According to new research, Dubai’s luxury home prices increased by almost 50% in the year leading up to June, keeping its top spot for the eighth consecutive quarter.
Data from the property consultant firm was revealed on Wednesday, showing that prices in Dubai had increased by 225% since plunging to an all-time low in the third quarter of 2020. The Emirate held the top spot in the rankings for the ninth consecutive quarter.
Tokyo, with an annual increase of 26.2%, and Manila, with an increase of 19.9%, took second and third positions, respectively.
Shanghai, China, saw an addition of 6.7%, and Singapore saw an increase of 4.2%.
The survey stated that “the influx of expatriates to Singapore, driven by the thriving financial and professional services sector, has impacted the rental market more than the sales market,” noting that the difference is partially attributable to taxation for purchases by foreign buyers.
Foreign buyers of residential property in Singapore must now pay an extra 60% in buyer’s stamp duty, double the prior 30%, effective at the end of April.
Due to a rise in unsold inventory from recently completed projects, prices in Hong Kong have fallen 1.5% over the past year. The Hong Kong government increased its mortgage loan-to-value ratio for residential properties valued at 15 million Hong Kong dollars ($1.9 million) or less to 70% to boost demand.
The ability of the shift to “significantly boost” growth is still unknown, according to Knight Frank’s analysts, even though the change is expected to be welcomed by purchasers.
Other cities that experienced declines were New York, which fell 3.9%, and San Francisco, which had an 11.1% decline. Frankfurt, Germany, came in last on the list after experiencing a 15.1% decline.
In all 46 markets included in the Knight Frank Prime Global Cities Index, average yearly price growth was 1.5%.
The switch to higher interest rates continues to pressure the world’s housing markets. However, the index’s findings demonstrate that prices are backed by robust underlying demand, a lackluster supply due to the pandemic’s interruption of new construction projects, and the influx of workers back into urban areas.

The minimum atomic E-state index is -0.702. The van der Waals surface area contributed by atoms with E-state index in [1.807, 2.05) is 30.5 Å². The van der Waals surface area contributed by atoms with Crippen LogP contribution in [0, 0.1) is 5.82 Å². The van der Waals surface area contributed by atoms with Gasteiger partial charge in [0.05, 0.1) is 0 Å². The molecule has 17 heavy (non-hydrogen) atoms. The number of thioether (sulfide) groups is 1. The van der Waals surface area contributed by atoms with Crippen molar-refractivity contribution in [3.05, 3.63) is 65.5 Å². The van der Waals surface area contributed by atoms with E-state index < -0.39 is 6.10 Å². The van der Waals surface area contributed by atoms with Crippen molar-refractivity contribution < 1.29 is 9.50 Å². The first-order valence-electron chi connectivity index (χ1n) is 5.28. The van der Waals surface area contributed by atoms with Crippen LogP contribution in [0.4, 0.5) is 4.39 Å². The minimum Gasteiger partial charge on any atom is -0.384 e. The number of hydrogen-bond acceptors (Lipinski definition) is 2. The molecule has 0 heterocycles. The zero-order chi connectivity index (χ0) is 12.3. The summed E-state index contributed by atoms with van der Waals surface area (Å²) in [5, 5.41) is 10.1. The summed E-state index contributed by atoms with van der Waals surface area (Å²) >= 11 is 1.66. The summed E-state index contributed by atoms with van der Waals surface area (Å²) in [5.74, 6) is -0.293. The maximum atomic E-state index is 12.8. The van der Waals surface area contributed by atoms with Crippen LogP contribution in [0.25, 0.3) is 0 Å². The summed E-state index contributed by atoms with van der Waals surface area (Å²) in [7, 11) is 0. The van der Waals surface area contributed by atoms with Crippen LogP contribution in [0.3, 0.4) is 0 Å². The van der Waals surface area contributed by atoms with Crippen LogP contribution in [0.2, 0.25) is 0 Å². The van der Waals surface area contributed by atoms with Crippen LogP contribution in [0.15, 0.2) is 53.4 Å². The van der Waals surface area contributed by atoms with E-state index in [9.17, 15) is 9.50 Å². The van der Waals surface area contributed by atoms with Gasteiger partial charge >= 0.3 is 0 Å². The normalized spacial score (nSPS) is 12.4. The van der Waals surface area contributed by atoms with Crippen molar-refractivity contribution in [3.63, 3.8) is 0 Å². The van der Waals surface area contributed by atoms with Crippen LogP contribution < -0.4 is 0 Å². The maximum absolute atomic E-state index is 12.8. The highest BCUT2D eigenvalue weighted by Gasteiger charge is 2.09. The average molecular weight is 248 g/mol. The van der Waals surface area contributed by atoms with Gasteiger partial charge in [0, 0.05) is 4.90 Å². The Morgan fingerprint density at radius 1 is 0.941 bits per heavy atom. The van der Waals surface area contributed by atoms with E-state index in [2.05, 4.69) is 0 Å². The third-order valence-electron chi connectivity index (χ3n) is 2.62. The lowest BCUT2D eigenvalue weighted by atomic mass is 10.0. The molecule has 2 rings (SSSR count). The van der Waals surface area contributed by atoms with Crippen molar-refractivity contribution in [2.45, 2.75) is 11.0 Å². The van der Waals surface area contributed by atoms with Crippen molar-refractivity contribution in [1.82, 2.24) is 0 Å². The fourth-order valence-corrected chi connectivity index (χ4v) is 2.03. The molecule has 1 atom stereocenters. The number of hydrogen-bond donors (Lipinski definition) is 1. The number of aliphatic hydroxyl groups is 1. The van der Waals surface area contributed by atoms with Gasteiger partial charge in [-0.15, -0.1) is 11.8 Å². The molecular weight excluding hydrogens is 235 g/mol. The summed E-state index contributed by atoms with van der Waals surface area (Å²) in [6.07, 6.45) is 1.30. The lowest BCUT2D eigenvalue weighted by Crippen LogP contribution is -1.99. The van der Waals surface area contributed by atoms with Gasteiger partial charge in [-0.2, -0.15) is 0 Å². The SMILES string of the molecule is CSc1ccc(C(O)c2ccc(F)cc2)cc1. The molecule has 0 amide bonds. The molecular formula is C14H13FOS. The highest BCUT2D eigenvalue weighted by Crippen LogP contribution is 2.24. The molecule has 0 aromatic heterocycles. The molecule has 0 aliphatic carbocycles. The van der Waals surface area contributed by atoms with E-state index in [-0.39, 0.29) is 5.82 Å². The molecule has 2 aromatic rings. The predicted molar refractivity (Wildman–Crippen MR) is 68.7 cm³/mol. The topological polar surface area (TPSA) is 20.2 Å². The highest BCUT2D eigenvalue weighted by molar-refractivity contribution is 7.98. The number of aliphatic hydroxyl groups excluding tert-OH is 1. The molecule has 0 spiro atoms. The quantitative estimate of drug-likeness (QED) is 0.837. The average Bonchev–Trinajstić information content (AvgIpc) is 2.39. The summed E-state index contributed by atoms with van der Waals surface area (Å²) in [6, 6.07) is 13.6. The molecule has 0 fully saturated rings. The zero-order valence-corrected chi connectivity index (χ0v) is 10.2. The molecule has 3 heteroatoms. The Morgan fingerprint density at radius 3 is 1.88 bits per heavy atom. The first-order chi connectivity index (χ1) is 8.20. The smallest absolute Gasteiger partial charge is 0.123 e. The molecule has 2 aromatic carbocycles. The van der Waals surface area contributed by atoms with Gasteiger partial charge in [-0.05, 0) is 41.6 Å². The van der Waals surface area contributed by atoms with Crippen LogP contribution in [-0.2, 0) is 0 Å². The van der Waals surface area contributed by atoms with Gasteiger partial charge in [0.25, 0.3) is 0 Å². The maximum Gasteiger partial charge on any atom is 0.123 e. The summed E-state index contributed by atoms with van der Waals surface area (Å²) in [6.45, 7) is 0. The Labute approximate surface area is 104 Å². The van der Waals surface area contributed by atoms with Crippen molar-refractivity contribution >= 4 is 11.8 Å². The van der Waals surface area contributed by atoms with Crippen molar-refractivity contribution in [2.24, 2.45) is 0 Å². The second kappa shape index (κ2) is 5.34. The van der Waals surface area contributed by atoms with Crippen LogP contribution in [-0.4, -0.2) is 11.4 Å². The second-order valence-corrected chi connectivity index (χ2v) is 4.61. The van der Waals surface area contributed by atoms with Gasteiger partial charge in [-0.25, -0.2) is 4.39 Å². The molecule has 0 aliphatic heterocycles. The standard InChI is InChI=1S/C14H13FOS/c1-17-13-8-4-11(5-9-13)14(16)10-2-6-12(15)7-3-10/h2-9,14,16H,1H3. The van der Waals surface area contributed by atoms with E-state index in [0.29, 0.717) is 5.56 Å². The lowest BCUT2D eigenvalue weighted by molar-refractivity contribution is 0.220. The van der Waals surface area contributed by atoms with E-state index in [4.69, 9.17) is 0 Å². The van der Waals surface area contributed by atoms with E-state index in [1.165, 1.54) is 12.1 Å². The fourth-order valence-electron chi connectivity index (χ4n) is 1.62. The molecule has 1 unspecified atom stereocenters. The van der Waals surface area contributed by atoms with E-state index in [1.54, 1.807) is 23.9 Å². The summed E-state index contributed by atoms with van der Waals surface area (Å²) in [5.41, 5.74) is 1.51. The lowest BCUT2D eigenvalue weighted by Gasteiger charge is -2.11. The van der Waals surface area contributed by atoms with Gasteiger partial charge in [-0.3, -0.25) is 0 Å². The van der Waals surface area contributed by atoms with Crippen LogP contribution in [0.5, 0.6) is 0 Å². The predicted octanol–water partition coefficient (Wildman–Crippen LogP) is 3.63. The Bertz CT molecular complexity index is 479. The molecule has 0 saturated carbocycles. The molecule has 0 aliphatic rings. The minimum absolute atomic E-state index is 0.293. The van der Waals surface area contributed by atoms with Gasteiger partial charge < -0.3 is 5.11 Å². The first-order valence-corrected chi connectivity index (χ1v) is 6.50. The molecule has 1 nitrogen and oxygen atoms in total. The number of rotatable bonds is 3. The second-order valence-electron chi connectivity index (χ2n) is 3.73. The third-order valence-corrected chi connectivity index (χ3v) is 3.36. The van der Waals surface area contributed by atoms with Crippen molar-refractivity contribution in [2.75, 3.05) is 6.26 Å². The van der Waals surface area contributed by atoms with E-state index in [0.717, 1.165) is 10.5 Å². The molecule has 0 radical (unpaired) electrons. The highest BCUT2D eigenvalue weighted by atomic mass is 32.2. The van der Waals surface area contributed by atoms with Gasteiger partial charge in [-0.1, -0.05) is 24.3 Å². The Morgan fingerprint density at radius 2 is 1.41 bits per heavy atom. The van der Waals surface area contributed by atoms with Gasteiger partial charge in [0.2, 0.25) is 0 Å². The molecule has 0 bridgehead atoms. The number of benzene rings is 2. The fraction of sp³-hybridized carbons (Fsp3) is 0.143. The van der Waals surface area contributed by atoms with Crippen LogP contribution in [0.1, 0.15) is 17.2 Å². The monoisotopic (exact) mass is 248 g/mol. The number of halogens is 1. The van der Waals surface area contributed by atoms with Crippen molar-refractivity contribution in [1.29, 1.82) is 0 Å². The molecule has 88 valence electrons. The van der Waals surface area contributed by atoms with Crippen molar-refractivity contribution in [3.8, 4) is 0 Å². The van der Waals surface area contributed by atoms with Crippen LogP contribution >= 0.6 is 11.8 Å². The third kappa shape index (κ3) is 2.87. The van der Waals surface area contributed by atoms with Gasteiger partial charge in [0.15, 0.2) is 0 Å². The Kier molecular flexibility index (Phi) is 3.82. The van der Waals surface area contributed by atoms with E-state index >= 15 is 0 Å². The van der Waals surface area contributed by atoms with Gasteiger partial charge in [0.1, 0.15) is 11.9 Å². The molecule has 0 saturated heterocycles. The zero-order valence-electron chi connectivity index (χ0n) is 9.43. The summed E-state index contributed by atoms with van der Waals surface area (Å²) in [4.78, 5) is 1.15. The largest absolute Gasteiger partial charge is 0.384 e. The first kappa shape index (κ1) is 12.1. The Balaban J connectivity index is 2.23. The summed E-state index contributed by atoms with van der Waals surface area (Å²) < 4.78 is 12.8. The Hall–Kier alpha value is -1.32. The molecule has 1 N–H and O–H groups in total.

Price changes in many markets are likely to be less pronounced than was anticipated even three months ago because uncertainty over the direction of inflation has decreased in recent months.
Five reasons the housing market is not about to crash
Housing economists point to five compelling reasons that no crash is imminent.
- Inventories are still very low: According to the National Association of Realtors, there were 3.1 months’ worth of available properties in June. Early in 2022, that quantity was only a meager 1.7 months’ supply. Many purchasers continue to be forced to bid up prices due to the continuous paucity of inventory. Additionally, a price crash in the short term is not possible, given the current state of supply and demand.
- Builders needed to build more quickly to meet demand: After the previous recession, homebuilders drastically reduced their output and never fully recovered to pre-2007 levels. They must wait to purchase land or quickly obtain regulatory clearances to meet demand. Although they are building as much as they can, it seems unrealistic that they would overbuild as they did 15 years ago. Greg McBride, CFA, Bankrate’s top financial analyst, claims that increased demand and a supply shortage are the primary causes of the price increase. “Supply and demand can balance out again as builders put more houses on the market, more homeowners opt to sell, and potential purchasers are priced out of the market.
- Demographic trends are creating new buyers: Homes are in high demand. Due to the rise of working from home, many Americans who already had homes during the epidemic decided they wanted larger homes. The millennial generation is enormous and at a perfect age for purchasing. And a growing population that is enthusiastic about homeownership is Hispanics.
- Lending standards remain strict: “Liar loans,” in which borrowers were not required to provide proof of their income, were widespread in 2007. Regardless of credit history or down payment amount, lenders gave mortgages to the majority of people. These days, lenders have strict requirements for borrowers, and most people applying for mortgages have outstanding credit. In the second quarter of 2023, mortgage borrowers had a high median credit score of 769. According to the Federal Reserve Bank of New York, if lending criteria were relaxed and conditions returned to those of the wild Wild West in 2004–2006, that would be a completely different situation. Additionally, we start to worry about a crash if we notice prices artificially being bid up by lax lending rules.
- Foreclosure activity is muted: Millions of foreclosures entered the property market in the years following the housing meltdown, driving down prices. It’s not like that anymore. The majority of homeowners have ample equity in their properties. As a result of lenders avoiding serving default notices during the worst pandemic, foreclosures fell to all-time lows in 2020. The number of foreclosures has increased slightly since then, but not to the same extent as before.
All of this points to the conclusion that property prices are still outpacing people’s ability to pay them. But this boom shouldn’t go bust, should it?